The Maine District Court House in Rumford is pictured on Aug 20, 2020. Credit: Natalie Williams / BDN

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Lauri Boxer-Macomber is the president of the Maine Trial Lawyers Association and a shareholder at Kelly, Remmel & Zimmerman.

The doors to Maine courthouses are getting heavier and harder for most Mainers to open, and we are all suffering the consequences.

Sadly, many people – including our friends, family members and neighbors – are slipping through the cracks of our state’s justice system. They are suffering from the impacts of impeded due process and delayed jury trials. Their safety, liberty and property are at risk. Their constitutional rights are threatened and violated, not just in criminal cases, but also in civil legal proceedings.

Right now, we have an opportunity to begin fixing the problems. LD 1326, a bill that provides for increased funding for civil legal services, is currently under consideration by the Legislature. Everyone who cares about justice and fairness should help it pass.

Most low-income Mainers face at least one civil legal issue each year that cannot be resolved fairly without help from a lawyer. These civil legal matters often involve domestic violence, housing insecurity, financial abuse, health care needs, insurance denials, employment rights and family issues. In most of these matters, there is no automatic right to counsel, and unrepresented people must navigate complex legal issues on their own.

Maine is fortunate enough to have a number of extraordinarily competent, efficiently run and very successful civil legal aid providers. However, these providers are simply unable to meet the needs of over 360,000 low-income Mainers due to a gross lack of funding.

Access to legal aid increases the fairness and effectiveness of our civil justice system for everyone.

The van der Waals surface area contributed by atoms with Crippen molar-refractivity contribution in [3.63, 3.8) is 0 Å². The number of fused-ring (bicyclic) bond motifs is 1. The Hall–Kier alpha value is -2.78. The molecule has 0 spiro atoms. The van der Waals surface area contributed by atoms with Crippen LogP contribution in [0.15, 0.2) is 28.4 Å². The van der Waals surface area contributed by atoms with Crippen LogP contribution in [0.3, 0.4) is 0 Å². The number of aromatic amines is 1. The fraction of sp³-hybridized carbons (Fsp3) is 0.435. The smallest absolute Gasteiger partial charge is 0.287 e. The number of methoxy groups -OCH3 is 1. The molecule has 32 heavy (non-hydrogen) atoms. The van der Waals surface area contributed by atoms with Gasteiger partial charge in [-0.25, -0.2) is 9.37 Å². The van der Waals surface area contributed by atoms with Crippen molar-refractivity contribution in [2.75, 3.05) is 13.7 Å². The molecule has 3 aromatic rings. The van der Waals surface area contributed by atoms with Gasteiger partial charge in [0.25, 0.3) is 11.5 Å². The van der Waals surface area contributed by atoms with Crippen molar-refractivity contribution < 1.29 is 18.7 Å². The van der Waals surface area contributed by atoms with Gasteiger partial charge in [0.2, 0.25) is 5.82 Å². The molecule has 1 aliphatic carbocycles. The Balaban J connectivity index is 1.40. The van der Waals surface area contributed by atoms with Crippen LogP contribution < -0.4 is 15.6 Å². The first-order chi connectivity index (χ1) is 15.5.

The demand for civil legal aid services has continued to increase through the pandemic. As of October 2021, nearly one in four Mainers were having difficulty covering usual household expenses, and one in eight were behind on rent, according to a Census Bureau Survey. People are in desperate need of legal assistance, and providers are having a harder time than ever before keeping up with the demand.

Maine courts are also feeling the consequences of the legal services funding crisis. Cases involving unrepresented parties often take longer to process, consume significant judicial resources, and delay the processing of other unrelated cases such as those involving real estate development, commercial contracts, business disputes, municipal appeals, human rights violations and much more.

The injustice spreads through the system, making it harder for individuals, families and businesses to plan and invest in their homes and communities.

Further, the ramifications of this lack of access to justice crisis also results in additional strains on our public benefit programs, medical providers, emergency workers, law enforcement officers, social service providers and teachers. Vulnerable people without legal assistance often end up in crisis and needing other services.

The past budgetary allocations and funding sources for civil legal aid are inadequate to meet the increasing demands for services. Despite the hard work and resourcefulness of the judicial branch and the generosity of private attorneys and firms, there remains a desperate need for sustained and adequate public investment in civil legal aid.

The demand for civil legal aid cannot be met without adding substantial, ongoing general fund support to the existing funding framework.

The passage of LD 1326 will help bridge the access to justice gap in Maine. If the bill becomes a law, money from the General Fund will be predictably allocated and available to the Maine Civil Legal Services Fund. Civil legal aid providers will be able to maintain, strengthen and increase staffing and capacity to help more people.

In addition, civil legal aid providers will be able to use these funds to develop resources that can be used by all Maine people, and that will help cut down on legal costs, address backlog, and expand organizational and technological capacities.

By providing financial support for civil legal services, Maine can help to ensure that everyone is treated equally under the law and live up to our promise of equal justice for all. This critical reform will change lives for the better and all of us, regardless of our financial situation, will benefit.